Mark Achler presents “Why Values Driven Companies Deliver Better Shareholder Results”

By: Yasha Saxena, 1871 team intern

This morning 1871 was lucky enough to have Mark Achler, Senior Vice President of New Business, Strategy, and Innovation of Redbox, come speak on the importance of integrating values into company culture. Starting off his early morning presentation with a round of heartwarming jokes, it was clear how important connecting with people is to him.  A string of notable accolades under his belt, notably the serial entrepreneur of four companies, a partner at a venture capitalist firm, and currently an intrapraneur at Redbox, Achler could only stress the importance of values in helping him through every step of his career.

Photographed by: Yaxi Yang, 1871 intern

 

 

 

 

 

 

 

 

 

Traditionally, startup businesses embrace this hierarchy:

  1. Build a product
  2. Find customers
  3. Raise capital

The general assumption is that a combination of these three will produce lucrative results. However, Achler draws from his well-rounded business background to argue that there is not just one, but seven items missing from this list. They are a set of simply worded values created by Redbox CEO Gregg Kaplan reflecting the simplicity of the company itself. Using personal examples, Achler laid out the following values for maintaining a healthy company culture:

  1. Integrity. Do the right thing: At one of his companies, Achler had to let go of the CEO. The board made the change without any prior notification to the CEO in question. Achler regrets not having the personal courage to reach out to the CEO himself because it hurt both business and relationships within the company. If a certain decision does not feel right, like something that could come back to haunt you, rethink it. Always do what feels right to you.
  2. Respect. Give it and earn it: When Redbox decided to introduce video games to the kiosks, they took the time to understand every departments’ perspective on the issue and the challenges they would face because of it. Now Redbox has successfully integrated video games into its model. “If you have respect for one another, you can always deal with what comes.”
  3. Accountability. Walk the talk: Achler felt on top of the world when he started working as an upper-level manager at a world renowned company. He missed one deadline and was given a warning from his strict boss. Afterwards, he came to work at 4 AM every day and redeemed himself. He learned that “for success to be real you always have to deliver what you promise.”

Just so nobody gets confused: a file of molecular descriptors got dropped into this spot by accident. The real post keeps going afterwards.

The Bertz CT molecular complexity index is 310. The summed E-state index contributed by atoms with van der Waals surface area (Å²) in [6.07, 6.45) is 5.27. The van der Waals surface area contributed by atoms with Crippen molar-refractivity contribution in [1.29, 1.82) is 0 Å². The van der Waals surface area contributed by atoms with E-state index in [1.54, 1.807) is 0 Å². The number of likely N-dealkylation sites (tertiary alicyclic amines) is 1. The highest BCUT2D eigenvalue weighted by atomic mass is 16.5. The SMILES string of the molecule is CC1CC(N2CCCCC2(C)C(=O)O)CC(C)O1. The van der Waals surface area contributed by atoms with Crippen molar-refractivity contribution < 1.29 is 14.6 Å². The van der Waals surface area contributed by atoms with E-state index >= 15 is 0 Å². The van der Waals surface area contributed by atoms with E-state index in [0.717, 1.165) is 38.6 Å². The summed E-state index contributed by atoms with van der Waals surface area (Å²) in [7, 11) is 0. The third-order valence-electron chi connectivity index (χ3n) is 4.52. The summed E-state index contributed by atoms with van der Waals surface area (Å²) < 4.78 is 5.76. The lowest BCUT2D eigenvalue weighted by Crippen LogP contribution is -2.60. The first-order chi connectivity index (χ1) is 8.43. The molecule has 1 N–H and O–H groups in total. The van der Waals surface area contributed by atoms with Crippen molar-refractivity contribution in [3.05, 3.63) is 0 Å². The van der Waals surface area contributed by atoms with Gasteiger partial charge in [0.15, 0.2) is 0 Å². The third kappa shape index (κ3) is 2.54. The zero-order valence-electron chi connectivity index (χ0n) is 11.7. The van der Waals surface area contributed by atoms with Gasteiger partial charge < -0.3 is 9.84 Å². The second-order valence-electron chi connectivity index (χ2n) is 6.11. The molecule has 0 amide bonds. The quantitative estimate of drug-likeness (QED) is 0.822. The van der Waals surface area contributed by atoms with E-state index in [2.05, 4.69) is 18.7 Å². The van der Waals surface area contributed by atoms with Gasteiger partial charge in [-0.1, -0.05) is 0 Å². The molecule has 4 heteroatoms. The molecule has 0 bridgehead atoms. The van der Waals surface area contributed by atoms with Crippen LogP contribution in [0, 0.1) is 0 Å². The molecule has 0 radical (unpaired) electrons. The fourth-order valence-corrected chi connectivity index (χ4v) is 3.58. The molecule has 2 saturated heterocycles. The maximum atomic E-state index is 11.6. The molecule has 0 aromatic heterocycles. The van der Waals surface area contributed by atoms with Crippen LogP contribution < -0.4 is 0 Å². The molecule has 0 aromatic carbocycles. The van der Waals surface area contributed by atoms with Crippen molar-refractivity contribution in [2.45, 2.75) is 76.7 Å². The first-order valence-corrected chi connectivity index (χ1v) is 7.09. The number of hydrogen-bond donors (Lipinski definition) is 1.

4. Dedication. Persevere: Achler once made a very important sale at a Cleveland clinic, but the transaction was drawn out for two and a half years. “You have to finish something until it is done. You are going to get “no” all the time, but you have to keep on knocking doors down like Jack Bauer.”
  5. Humility. Stay grounded: Achler maintains a high degree of humility at Redbox. Although it is growing at a fast rate, “you don’t want to have too swelled a head because you need to stay grounded and realize that technology changes fast.”
  6. Communication. Be open, be honest: A lot of times when a company is making a major decision it really breaks down to how they communicate those changes to the parties involved. “Arguably communication is one of the most important values.”
  7. Empathy. The secret weapon: Lastly, “if you can truly understand someone, customer, partner, someone from another department, you can design products and services to meet those needs.” Redbox had a deep understanding of what customers wanted from a movie rental service and gave them just that – simplicity, value, and convenience.

Attended by more than 65 member of the startup community, the overall sentiment was that it was a rewarding presentation and a great start to the morning. Achler ended by emphasizing “that CEOs who are thoughtful and considerate of the importance of values, who create a culture that is values-driven, ultimately make better decisions and deliver better results.”

1 Comment

  • Resnik says:

    I have been fortunate enough to work for two amazing companies who have embraced similar values. It’s absolutely true that implementing and living out values becomes a critical component to success. Beyond that it forms bonds and partnerships that last far longer than any other traditional business partnership. 10 years later I still have former partners reaching out with opportunities and ideas on how to grow business. Thank you Mark for sharing your insights!

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